The Pakistan Muslim League-Nawaz has won the elections and now people are wondering whether or not they will deliver on all that they promised in their manifesto and how.
Among them are artists, playwrights, dancers and actors – groups that have been long complaining that no recent government has taken any steps for the promotion of their respective work.
Several stakeholders and an art and cultural writer that The Express Tribune talked to described the art and cultural policy included in the PML-N’s manifesto as ‘vague’ and said that the party needed to come up with a clearer policy. They wanted it to include establishment of new institutions, reducing government taxes on entertainment and promoting cultural diplomacy. Their biggest demand was that the government give a free hand to artists and not clamp down on them in the name of societal norms.
Raza Rumi, an art and cultural writer, reviewed some of the points in the PML-N’s cultural policy. His first observation was, “Though some of the points outlined are worth pursuing... like most manifesto statements, this too seems overarching and non-specific.”
The film industry’s demise occurred, in his opinion, as a result of many factors. “[Producing] quality films alone will not be enough to revive the industry.” As for dubbing Pakistani productions in international languages, he said first there was need to get the Pakistani society in touch with its indigenous cultures than to promote them abroad. “Until Pakistanis learn to appreciate [our] art, it is unlikely that international patrons will see much growth or worth in the Pakistani culture.”
He said that the point stressing the need to promote regional culture needed to be expanded and concrete plans laid out on how to achieve the objective. He also called the point regarding promotion of “creative activities” as “quite vague”. “Media cities tend to have very little to do with art and culture, and are in fact often used to house broadcasters, communications and advertising firms,” he noted.
Rumi said setting up a fund to promote art and cultural activities sounded promising but warned, “Funds and trusts of such nature are beholden to the committees controlling them,” he said. Bureaucracy trying to define or intervening in art and culture is an “ill-advised idea”.
“More than anything though,” said Rumi, “the government should realise that occasionally art and culture appears to ‘threaten’ social and moral values. Great art always flirts with social boundaries, and continuously reprimanding artists and art that dare to defy expectations won’t nurture creativity.”
Playwright Shahid Nadeem agreed with Rumi. “I hope that the liberals in the PML -N get the charge of information and culture both at the national and the provincial level because, the right wing of the PML-N is no better than the Jamaat’s cultural crusaders.”
Nadeem said that the government should promote cultural diplomacy with India.
According to TV and theatre actress Uzma Hassan, the PML-N needs to reduce the government taxes levied on performances and venues. The entertainment tax levied by the last PML-N government in the Punjab was 65 per cent. The caretaker government brought it down to 25 per cent, at par with Sindh. But Hassan thinks that the new PML-N government will revise the caretaker government’s decision. “That essentially means no artist or company can make a profit,” said Hassan.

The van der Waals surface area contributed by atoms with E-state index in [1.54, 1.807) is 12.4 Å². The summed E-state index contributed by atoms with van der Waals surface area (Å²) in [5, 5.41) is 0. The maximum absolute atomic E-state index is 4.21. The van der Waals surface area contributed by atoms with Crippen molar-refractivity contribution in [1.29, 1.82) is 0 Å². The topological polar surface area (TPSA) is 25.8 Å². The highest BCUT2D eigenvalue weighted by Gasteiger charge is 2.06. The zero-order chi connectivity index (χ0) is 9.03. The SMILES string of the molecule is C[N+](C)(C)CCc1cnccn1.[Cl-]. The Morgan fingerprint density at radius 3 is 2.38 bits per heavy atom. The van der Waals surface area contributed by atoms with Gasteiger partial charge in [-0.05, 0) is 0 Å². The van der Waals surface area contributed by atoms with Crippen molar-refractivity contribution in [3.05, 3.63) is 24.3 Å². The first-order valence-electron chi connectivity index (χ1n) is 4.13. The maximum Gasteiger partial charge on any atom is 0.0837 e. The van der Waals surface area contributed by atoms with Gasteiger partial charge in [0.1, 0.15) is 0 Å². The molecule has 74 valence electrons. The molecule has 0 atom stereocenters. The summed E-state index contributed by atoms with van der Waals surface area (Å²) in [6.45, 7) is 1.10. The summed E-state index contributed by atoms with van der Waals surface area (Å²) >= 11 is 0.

Dancer Wahab Shah said, the best way to promote art and culture was to set up many small institutions.
Painter Rashid Rana stressed the need for a flexible policy since “culture is not static”. Another imperative for him is the acknowledgement of the multiple identities in the country.
Artist Quddus Mirza said to be effective a policy needs to ensure the promotion and protection of the freedom of expression and provision of venues where all kinds of art can be practised.
“Art centres need to be established in small cities and districts,” said Mirza. “It is time to introduce Pakistani art to the world by participating in all the major art events and by restructuring the National Art Gallery,” he said.
Senator Pervez Rasheed, of PML-N said that the government will “encourage the people from the art and culture fraternity to come up with proposals themselves and implement them themselves.” He said the government would facilitate them by passing the enabling legislation they recommended.
The PML-N manifesto reads
• Film-making and cinema industries are in crisis. Quality films will be encouraged to revive both
• Art and cultural activities shall be promoted at all levels
• Fund shall be established to support development of new talent
• Existing art & cultural institutes shall be strengthened
• Pakistani productions will be dubbed in international languages to project Pakistani culture abroad.
• International level media cities shall be established.
• Regional folk culture shall be promoted to preserve the richness of Pakistani culture and heritage.
• Creative activities shall be promoted in educational institutions.
Published in The Express Tribune, May 30th, 2013.
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